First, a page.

Saturday, May 18, 2024

US Project Phoenix Advances: An In-depth Look at Small Modular Reactors in Slovakia’s Energy Sector


US Project Phoenix gets underway in Slovakia

In a significant development for Slovakia’s energy sector, staff from the US State Department’s Project Phoenix, implemented by Sargent & Lundy, have embarked on a field mission to evaluate potential sites for small modular reactors (SMRs) as part of a comprehensive feasibility study initiated in 2023. This marks a pivotal step in the nation’s journey towards embracing advanced nuclear technology to meet its clean energy objectives.

The initiative is a component of the broader Foundational Infrastructure for Responsible Use of Small Modular Reactor Technology (FIRST) programme, crafted in 2021 to bolster countries developing nuclear energy programs in alignment with their clean energy aspirations. As of August 2023, FIRST proudly collaborates with 20 partner nations, benefiting from an investment of approximately $21 million.

Project Phoenix was unveiled by US Special Presidential Envoy for Climate, John Kerry, at the COP27 climate conference held in 2022. The project’s primary goal is to facilitate energy security and climate objectives by promoting the conversion of coal-fired power plants to SMR-based facilities. The initial beneficiaries, identified in September 2023, included the Czech Republic, Poland, Slovakia, and Slovenia, which joined the ranks earlier in February.

In Slovakia, representatives from Sargent & Lundy conducted the first phase of a field survey assessing the feasibility of deploying SMRs. Their exploration covered the Bohunice and Mochovce Nuclear Power Plants (NPPs), along with the Nováky and Vojany coal-fired plants, signaling a strategic shift towards nuclear energy as these coal plants approach decommissioning.

The feasibility study encompasses several critical phases, beginning with site decommissioning criteria, considering factors such as seismic activity, unsuitability of geological substrates, and the availability of cooling water. Following the site evaluation, the study will identify suitable locations for SMR deployment and assess the most compatible SMR technologies for each. The concluding phases will include meticulous planning for licensing and a thorough analysis of the capital costs associated with the various alternatives.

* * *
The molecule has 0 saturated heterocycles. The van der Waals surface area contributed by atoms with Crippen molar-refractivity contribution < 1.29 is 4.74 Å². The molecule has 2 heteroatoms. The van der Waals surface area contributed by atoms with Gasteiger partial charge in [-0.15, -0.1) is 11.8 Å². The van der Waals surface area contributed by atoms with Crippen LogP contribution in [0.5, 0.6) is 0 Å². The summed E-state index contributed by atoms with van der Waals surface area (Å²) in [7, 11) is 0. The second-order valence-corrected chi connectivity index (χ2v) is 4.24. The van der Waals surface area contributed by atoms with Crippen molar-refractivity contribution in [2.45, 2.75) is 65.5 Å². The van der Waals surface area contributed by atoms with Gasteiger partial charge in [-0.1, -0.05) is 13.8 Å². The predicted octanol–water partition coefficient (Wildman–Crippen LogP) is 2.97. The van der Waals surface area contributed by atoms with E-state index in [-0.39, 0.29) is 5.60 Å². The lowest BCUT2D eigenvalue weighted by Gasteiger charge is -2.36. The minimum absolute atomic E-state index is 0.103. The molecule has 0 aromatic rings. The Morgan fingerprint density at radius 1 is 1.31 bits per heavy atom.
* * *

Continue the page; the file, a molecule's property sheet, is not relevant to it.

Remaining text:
Key considerations of the analysis extend beyond technical aspects to encompass socio-economic and environmental influences, aiming to secure a site selection that aligns with broader societal benefits. The comprehensive study, scheduled between 2023 and 2025, sets the stage for an initial SMR project, licensing, and environmental impact assessment processes, planning for procurement of major components from 2030 to 2033, and aiming for commissioning by 2035.

Partnerships forming the backbone of the Project Phoenix application in Slovakia span government, regulatory, academic, industry, and energy sectors, united in their ambition to transition from coal to nuclear energy in a safe, secure, and financially sound manner.

Already, Slovakia boasts five operating nuclear reactors that generate roughly half of its electricity, with an additional reactor under construction. The nation’s proactive consideration of SMRs is driven by an anticipated increase in electricity demand and the necessity for more flexible generation capabilities. Despite the potential of renewables, accompanied by storage solutions or hydrogen production, their contributions alone may not suffice to meet future demands, thereby highlighting the pivotal role of non-emission energy sources like SMRs. Moreover, the country aims to diminish its reliance on specific fuel and technology suppliers through strategic diversification efforts.

This ambitious venture into SMR technology not only positions Slovakia at the forefront of the global shift towards clean and resilient energy systems but also underscores its commitment to environmental sustainability and energy independence. Project Phoenix serves as a beacon of progress, exemplifying the potential of international collaboration in fostering innovative solutions to today’s most pressing energy challenges.

Alexandra Bennett
Alexandra Bennett
Alexandra Bennett is a seasoned business journalist with over a decade of experience covering the global economy, finance, and corporate strategies. With a Bachelor's degree in Economics and a Master's in Business Journalism from Columbia University, Alexandra has built a reputation for her insightful analysis and ability to break down complex economic trends into understandable narratives. Prior to joining our team, she worked for major financial publications in New York and London. Alexandra specializes in mergers and acquisitions, market trends, and economic

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